Meanwhile, Mr. Erdogan, having previously put Turkey’s central bank under his direct control, has been ordering a series of interest-rate cuts to fight inflation — contrary to all sound economic practice. The Turkish president, a political Islamist, has alluded to Muslim anti-usury doctrine to justify this strange policy, which, he also claims, will boost Turkish exports, thus stimulating growth. As more and more Turks dumped their lira in favor of dollars or euros, Mr. Erdogan responded on Dec. 20 with an even more desperate measure: reimbursing anyone who agrees to hold lira for at least 90 days for any currency depreciation that might occur during that time. There was a brief respite to the lira’s decline before it resumed in the last week of December. Turkey’s central bank is reportedly spending billions of dollars of its reserves to prop up the lira, but inflation has just hit an annual rate of 36 percent.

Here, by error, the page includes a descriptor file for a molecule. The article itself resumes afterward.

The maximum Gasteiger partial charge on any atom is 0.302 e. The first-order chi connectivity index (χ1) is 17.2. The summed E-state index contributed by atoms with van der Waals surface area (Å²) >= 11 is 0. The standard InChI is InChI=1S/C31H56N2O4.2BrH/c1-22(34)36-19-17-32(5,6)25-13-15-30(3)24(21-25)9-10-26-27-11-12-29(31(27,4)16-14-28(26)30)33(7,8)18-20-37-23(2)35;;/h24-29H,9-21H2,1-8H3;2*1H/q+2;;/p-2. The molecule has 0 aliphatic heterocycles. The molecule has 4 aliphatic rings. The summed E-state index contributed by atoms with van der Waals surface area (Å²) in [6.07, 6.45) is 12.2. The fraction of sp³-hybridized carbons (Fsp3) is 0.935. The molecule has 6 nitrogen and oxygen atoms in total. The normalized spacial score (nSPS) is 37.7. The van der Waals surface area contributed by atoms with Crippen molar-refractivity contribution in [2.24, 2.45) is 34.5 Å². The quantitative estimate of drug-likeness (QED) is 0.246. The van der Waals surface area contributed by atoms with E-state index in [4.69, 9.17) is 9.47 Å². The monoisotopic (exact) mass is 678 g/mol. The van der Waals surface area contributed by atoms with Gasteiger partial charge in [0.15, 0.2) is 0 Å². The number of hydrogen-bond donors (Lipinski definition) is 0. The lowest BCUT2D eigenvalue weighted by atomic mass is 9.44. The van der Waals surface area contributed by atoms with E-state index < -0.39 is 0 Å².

In short, Mr. Erdogan’s recent conduct confirms the worst fears of those who warned about one-man rule in Turkey. His harebrained economic ideas are sapping the nation’s wealth. In a healthy democracy, a rampant leader responsible for such a disaster would face checks and balances — the most essential being the free expression of truthful information and opposition policies. As Mr. Kavala can attest, however, Turkey is far from a healthy democracy.
Washington Post / Editorial Board